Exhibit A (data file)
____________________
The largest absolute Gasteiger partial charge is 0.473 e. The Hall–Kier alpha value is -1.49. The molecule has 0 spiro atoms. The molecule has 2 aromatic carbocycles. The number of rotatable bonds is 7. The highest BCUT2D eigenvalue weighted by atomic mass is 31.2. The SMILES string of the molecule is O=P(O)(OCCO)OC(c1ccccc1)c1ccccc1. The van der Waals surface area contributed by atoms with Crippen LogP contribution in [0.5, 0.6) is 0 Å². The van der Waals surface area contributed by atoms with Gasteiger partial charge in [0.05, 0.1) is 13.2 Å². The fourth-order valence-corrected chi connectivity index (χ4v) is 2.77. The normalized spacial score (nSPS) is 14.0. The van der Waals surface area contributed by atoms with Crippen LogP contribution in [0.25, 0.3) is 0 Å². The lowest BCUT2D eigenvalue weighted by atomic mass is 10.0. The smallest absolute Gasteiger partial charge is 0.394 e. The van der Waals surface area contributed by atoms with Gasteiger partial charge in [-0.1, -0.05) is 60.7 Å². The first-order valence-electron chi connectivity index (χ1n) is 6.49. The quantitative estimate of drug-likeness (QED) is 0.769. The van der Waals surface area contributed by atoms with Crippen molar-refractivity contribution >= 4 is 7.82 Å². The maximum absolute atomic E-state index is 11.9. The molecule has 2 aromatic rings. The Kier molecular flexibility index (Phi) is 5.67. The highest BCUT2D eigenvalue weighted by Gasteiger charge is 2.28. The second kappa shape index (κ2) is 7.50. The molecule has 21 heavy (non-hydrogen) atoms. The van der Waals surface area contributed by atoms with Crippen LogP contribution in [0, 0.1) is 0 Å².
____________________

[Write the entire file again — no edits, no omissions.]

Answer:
The largest absolute Gasteiger partial charge is 0.473 e. The Hall–Kier alpha value is -1.49. The molecule has 0 spiro atoms. The molecule has 2 aromatic carbocycles. The number of rotatable bonds is 7. The highest BCUT2D eigenvalue weighted by atomic mass is 31.2. The SMILES string of the molecule is O=P(O)(OCCO)OC(c1ccccc1)c1ccccc1. The van der Waals surface area contributed by atoms with Crippen LogP contribution in [0.5, 0.6) is 0 Å². The van der Waals surface area contributed by atoms with Gasteiger partial charge in [0.05, 0.1) is 13.2 Å². The fourth-order valence-corrected chi connectivity index (χ4v) is 2.77. The normalized spacial score (nSPS) is 14.0. The van der Waals surface area contributed by atoms with Crippen LogP contribution in [0.25, 0.3) is 0 Å². The lowest BCUT2D eigenvalue weighted by atomic mass is 10.0. The smallest absolute Gasteiger partial charge is 0.394 e. The van der Waals surface area contributed by atoms with Gasteiger partial charge in [-0.1, -0.05) is 60.7 Å². The first-order valence-electron chi connectivity index (χ1n) is 6.49. The quantitative estimate of drug-likeness (QED) is 0.769. The van der Waals surface area contributed by atoms with Crippen molar-refractivity contribution >= 4 is 7.82 Å². The maximum absolute atomic E-state index is 11.9. The molecule has 2 aromatic rings. The Kier molecular flexibility index (Phi) is 5.67. The highest BCUT2D eigenvalue weighted by Gasteiger charge is 2.28. The second kappa shape index (κ2) is 7.50. The molecule has 21 heavy (non-hydrogen) atoms. The van der Waals surface area contributed by atoms with Crippen LogP contribution in [0, 0.1) is 0 Å².